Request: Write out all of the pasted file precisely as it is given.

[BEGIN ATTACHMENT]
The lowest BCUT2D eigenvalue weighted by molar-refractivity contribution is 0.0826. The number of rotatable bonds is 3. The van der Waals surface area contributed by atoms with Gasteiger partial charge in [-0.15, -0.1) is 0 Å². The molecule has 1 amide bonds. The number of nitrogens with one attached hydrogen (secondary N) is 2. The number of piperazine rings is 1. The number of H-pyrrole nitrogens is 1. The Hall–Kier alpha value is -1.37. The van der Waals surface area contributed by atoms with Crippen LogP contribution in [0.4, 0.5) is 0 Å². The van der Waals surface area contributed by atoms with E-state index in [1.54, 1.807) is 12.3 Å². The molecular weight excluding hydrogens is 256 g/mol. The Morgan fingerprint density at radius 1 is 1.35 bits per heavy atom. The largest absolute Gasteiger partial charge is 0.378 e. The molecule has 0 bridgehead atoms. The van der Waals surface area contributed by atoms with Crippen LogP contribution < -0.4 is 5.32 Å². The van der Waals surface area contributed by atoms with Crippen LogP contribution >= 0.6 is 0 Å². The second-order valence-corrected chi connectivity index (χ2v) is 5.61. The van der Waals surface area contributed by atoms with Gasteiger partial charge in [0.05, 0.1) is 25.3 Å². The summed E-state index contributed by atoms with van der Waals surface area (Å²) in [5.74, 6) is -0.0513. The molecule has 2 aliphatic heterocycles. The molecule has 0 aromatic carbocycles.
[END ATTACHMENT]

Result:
The lowest BCUT2D eigenvalue weighted by molar-refractivity contribution is 0.0826. The number of rotatable bonds is 3. The van der Waals surface area contributed by atoms with Gasteiger partial charge in [-0.15, -0.1) is 0 Å². The molecule has 1 amide bonds. The number of nitrogens with one attached hydrogen (secondary N) is 2. The number of piperazine rings is 1. The number of H-pyrrole nitrogens is 1. The Hall–Kier alpha value is -1.37. The van der Waals surface area contributed by atoms with Crippen LogP contribution in [0.4, 0.5) is 0 Å². The van der Waals surface area contributed by atoms with E-state index in [1.54, 1.807) is 12.3 Å². The molecular weight excluding hydrogens is 256 g/mol. The Morgan fingerprint density at radius 1 is 1.35 bits per heavy atom. The largest absolute Gasteiger partial charge is 0.378 e. The molecule has 0 bridgehead atoms. The van der Waals surface area contributed by atoms with Crippen LogP contribution < -0.4 is 5.32 Å². The van der Waals surface area contributed by atoms with Crippen LogP contribution >= 0.6 is 0 Å². The second-order valence-corrected chi connectivity index (χ2v) is 5.61. The van der Waals surface area contributed by atoms with Gasteiger partial charge in [0.05, 0.1) is 25.3 Å². The summed E-state index contributed by atoms with van der Waals surface area (Å²) in [5.74, 6) is -0.0513. The molecule has 2 aliphatic heterocycles. The molecule has 0 aromatic carbocycles.